Writer Kamau Bell proclaimed Black America’s “need to talk about Bill Cosby” in his Showtime documentary that included comedians, educators, journalists, and those who have accused the iconic entertainer of sexual assault. Bell claimed that for the smart, funny, and politically aware at dinner parties, the conversation would have to center on Cosby.
But for many others who declined to indulge in exploration and dissemination of another African American that mainstream media proved human, Bell missed the mark. Badly.
“He may as well have worn Black face, because the documentary is a minstrel show and as much as you may agree that Cosby is a hypocrite, Bell can’t afford to look in the mirror,” said actor Lorenzo Simpkins.
“Bell is as misled and foolish as the knuckleheads who said, ‘Cosby admitted to drugging and raping women,’” Simpkins offered about the civil deposition the entertainer sat for in a lawsuit brought in 2005 by Andrea Constand. During the deposition, Cosby acknowledges that he provided quaaludes to women who would have sex.
Simpkins said that’s not his most significant problem with Bell’s one-sided documentary that didn’t include statements or appearances from anyone on Cosby’s team.
“The biggest problem is that it’s a distraction that Showtime will use to make money and to denigrate a Black man further, and they can say ‘look, it’s another Black man [Bell] doing the denigrating,” he asserted.
Instead, Simpkins and others said Black Americans – men in particular – should most want to discuss the two trials of Cosby and the way they were handled and reported. The prosecutor ran for office with ads that promised: “to get Cosby.”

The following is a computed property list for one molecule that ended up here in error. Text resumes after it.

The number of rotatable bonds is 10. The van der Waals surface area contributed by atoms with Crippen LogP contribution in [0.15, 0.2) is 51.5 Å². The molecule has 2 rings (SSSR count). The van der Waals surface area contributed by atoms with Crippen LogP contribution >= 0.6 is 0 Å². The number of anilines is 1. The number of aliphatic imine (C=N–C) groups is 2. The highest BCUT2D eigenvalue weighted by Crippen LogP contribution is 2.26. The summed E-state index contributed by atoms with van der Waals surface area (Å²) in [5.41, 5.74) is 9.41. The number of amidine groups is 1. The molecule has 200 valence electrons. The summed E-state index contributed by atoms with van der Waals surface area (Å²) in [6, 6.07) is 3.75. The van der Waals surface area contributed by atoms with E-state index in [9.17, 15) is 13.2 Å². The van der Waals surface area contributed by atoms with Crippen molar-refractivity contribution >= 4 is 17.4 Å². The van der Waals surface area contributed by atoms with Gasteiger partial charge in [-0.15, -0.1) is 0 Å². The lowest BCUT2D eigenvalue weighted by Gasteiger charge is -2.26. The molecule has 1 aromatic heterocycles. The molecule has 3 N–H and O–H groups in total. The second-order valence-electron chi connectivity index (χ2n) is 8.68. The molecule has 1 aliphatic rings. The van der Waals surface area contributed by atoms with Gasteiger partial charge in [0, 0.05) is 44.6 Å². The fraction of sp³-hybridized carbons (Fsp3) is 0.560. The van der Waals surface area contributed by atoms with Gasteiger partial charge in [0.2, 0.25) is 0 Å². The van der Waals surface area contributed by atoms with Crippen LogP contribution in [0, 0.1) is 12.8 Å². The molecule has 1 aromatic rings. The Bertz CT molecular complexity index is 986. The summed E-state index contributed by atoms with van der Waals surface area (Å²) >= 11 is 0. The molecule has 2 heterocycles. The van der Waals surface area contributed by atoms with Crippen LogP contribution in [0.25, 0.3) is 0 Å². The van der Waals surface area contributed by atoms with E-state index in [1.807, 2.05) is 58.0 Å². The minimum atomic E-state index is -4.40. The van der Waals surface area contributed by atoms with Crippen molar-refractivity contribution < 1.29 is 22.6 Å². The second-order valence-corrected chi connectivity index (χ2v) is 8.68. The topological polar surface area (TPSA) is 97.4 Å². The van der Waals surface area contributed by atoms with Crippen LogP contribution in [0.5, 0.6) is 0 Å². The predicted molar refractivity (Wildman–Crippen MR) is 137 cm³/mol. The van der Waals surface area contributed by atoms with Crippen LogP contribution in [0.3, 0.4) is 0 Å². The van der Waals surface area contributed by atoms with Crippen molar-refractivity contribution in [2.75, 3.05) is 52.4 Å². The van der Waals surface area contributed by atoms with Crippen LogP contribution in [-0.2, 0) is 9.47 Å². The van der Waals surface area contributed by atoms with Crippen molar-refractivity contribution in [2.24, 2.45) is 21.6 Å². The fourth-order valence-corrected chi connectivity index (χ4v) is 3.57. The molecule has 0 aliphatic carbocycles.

Juror nullification proved so intense during the first trial that Cosby’s attorneys successfully petitioned to select a panel from across the state in Pittsburgh. One petition juror, a Black woman and a former police officer, was disqualified from serving based on a false charge that she altered timecards while working for the department.
Judge Steven O’Neill stacked the deck against Cosby, even refusing to allow him to call a witness who said the alleged victim had confided that she could set Cosby up.
Despite the defense not putting on a defense, the first trial ended with a hung jury. The second trial began with racial epithets hurled by a prosecutor toward the defense, a juror who proclaimed that Cosby was guilty before the start of the trial, and O’Neill allowed five women to present unproven allegations. The former District Attorney, Bruce Castor, wasn’t allowed to testify about a deal he hammered out with Cosby, and O’Neill allowed the use of Cosby’s infamous civil deposition.
#Metoo and Metoo-inspired signs littered the courthouse.
Bell wants to focus on white media-driven allegations that a group of primarily non-Black individuals made against an African American icon, Simpkins and others demurred.
Dean Tong, a nationally known defense expert in sex crimes cases, said it’s incumbent upon all parties who are potentially adverse to the African American male accused of the unthinkable to be free from confirmation bias.
“I was not at Bill Cosby’s trial, but I was at Michael Jackson’s trial in 2005 in Santa Maria, California, and these allegations foster and exacerbate emotions on steroids which can supersede logic,” Tong demanded. “I’m not saying Cosby was or is innocent, although his conviction was reversed. All Black, white, Hispanic, Asian defendants must receive a fair and impartial trial by a jury of their peers. The Constitution has the last say so.”